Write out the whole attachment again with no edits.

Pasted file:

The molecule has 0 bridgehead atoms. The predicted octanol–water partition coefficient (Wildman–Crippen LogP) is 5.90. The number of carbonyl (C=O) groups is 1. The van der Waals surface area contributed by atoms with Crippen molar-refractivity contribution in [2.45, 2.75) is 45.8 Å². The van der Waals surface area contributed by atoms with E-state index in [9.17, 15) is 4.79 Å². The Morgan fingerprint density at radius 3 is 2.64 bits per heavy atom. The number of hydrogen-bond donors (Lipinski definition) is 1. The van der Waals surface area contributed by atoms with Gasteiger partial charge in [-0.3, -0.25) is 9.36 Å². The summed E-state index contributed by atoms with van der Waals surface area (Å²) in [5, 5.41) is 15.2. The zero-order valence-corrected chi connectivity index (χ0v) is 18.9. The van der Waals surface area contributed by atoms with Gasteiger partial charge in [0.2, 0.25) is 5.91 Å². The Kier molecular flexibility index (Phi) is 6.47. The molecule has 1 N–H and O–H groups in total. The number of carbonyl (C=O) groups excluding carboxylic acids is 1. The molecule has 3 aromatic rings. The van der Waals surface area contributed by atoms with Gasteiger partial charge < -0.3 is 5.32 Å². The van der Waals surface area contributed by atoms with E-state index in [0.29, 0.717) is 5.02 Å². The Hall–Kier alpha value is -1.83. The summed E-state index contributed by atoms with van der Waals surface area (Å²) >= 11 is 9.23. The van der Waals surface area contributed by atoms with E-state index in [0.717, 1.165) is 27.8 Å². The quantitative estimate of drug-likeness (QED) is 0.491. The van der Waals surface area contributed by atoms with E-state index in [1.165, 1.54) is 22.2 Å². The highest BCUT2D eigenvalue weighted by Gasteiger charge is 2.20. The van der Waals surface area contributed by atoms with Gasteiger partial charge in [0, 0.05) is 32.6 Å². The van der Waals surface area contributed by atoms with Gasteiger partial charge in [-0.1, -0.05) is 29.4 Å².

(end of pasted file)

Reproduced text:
The molecule has 0 bridgehead atoms. The predicted octanol–water partition coefficient (Wildman–Crippen LogP) is 5.90. The number of carbonyl (C=O) groups is 1. The van der Waals surface area contributed by atoms with Crippen molar-refractivity contribution in [2.45, 2.75) is 45.8 Å². The van der Waals surface area contributed by atoms with E-state index in [9.17, 15) is 4.79 Å². The Morgan fingerprint density at radius 3 is 2.64 bits per heavy atom. The number of hydrogen-bond donors (Lipinski definition) is 1. The van der Waals surface area contributed by atoms with Gasteiger partial charge in [-0.3, -0.25) is 9.36 Å². The summed E-state index contributed by atoms with van der Waals surface area (Å²) in [5, 5.41) is 15.2. The zero-order valence-corrected chi connectivity index (χ0v) is 18.9. The van der Waals surface area contributed by atoms with Gasteiger partial charge in [0.2, 0.25) is 5.91 Å². The Kier molecular flexibility index (Phi) is 6.47. The molecule has 1 N–H and O–H groups in total. The number of carbonyl (C=O) groups excluding carboxylic acids is 1. The molecule has 3 aromatic rings. The van der Waals surface area contributed by atoms with Gasteiger partial charge < -0.3 is 5.32 Å². The van der Waals surface area contributed by atoms with E-state index in [0.29, 0.717) is 5.02 Å². The Hall–Kier alpha value is -1.83. The summed E-state index contributed by atoms with van der Waals surface area (Å²) >= 11 is 9.23. The van der Waals surface area contributed by atoms with E-state index in [0.717, 1.165) is 27.8 Å². The quantitative estimate of drug-likeness (QED) is 0.491. The van der Waals surface area contributed by atoms with E-state index in [1.165, 1.54) is 22.2 Å². The highest BCUT2D eigenvalue weighted by Gasteiger charge is 2.20. The van der Waals surface area contributed by atoms with Gasteiger partial charge in [0, 0.05) is 32.6 Å². The van der Waals surface area contributed by atoms with Gasteiger partial charge in [-0.1, -0.05) is 29.4 Å².